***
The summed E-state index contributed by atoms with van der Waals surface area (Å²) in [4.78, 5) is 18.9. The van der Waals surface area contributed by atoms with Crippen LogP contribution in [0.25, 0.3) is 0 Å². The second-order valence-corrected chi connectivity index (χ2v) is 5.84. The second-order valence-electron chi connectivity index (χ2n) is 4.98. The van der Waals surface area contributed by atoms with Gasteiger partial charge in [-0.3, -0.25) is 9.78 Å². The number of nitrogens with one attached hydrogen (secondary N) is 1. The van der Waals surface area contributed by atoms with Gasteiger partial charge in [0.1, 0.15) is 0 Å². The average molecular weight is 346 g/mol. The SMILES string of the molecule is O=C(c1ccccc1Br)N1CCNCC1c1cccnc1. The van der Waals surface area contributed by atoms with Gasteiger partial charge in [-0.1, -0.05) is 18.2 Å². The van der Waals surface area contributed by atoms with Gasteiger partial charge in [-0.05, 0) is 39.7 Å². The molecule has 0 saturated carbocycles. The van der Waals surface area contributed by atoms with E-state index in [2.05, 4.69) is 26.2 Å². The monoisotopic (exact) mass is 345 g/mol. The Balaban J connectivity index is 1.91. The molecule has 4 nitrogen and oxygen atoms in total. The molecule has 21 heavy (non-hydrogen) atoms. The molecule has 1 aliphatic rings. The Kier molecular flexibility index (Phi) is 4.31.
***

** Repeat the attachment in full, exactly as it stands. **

The summed E-state index contributed by atoms with van der Waals surface area (Å²) in [4.78, 5) is 18.9. The van der Waals surface area contributed by atoms with Crippen LogP contribution in [0.25, 0.3) is 0 Å². The second-order valence-corrected chi connectivity index (χ2v) is 5.84. The second-order valence-electron chi connectivity index (χ2n) is 4.98. The van der Waals surface area contributed by atoms with Gasteiger partial charge in [-0.3, -0.25) is 9.78 Å². The number of nitrogens with one attached hydrogen (secondary N) is 1. The van der Waals surface area contributed by atoms with Gasteiger partial charge in [0.1, 0.15) is 0 Å². The average molecular weight is 346 g/mol. The SMILES string of the molecule is O=C(c1ccccc1Br)N1CCNCC1c1cccnc1. The van der Waals surface area contributed by atoms with Gasteiger partial charge in [-0.1, -0.05) is 18.2 Å². The van der Waals surface area contributed by atoms with Gasteiger partial charge in [-0.05, 0) is 39.7 Å². The molecule has 0 saturated carbocycles. The van der Waals surface area contributed by atoms with E-state index in [2.05, 4.69) is 26.2 Å². The monoisotopic (exact) mass is 345 g/mol. The Balaban J connectivity index is 1.91. The molecule has 4 nitrogen and oxygen atoms in total. The molecule has 21 heavy (non-hydrogen) atoms. The molecule has 1 aliphatic rings. The Kier molecular flexibility index (Phi) is 4.31.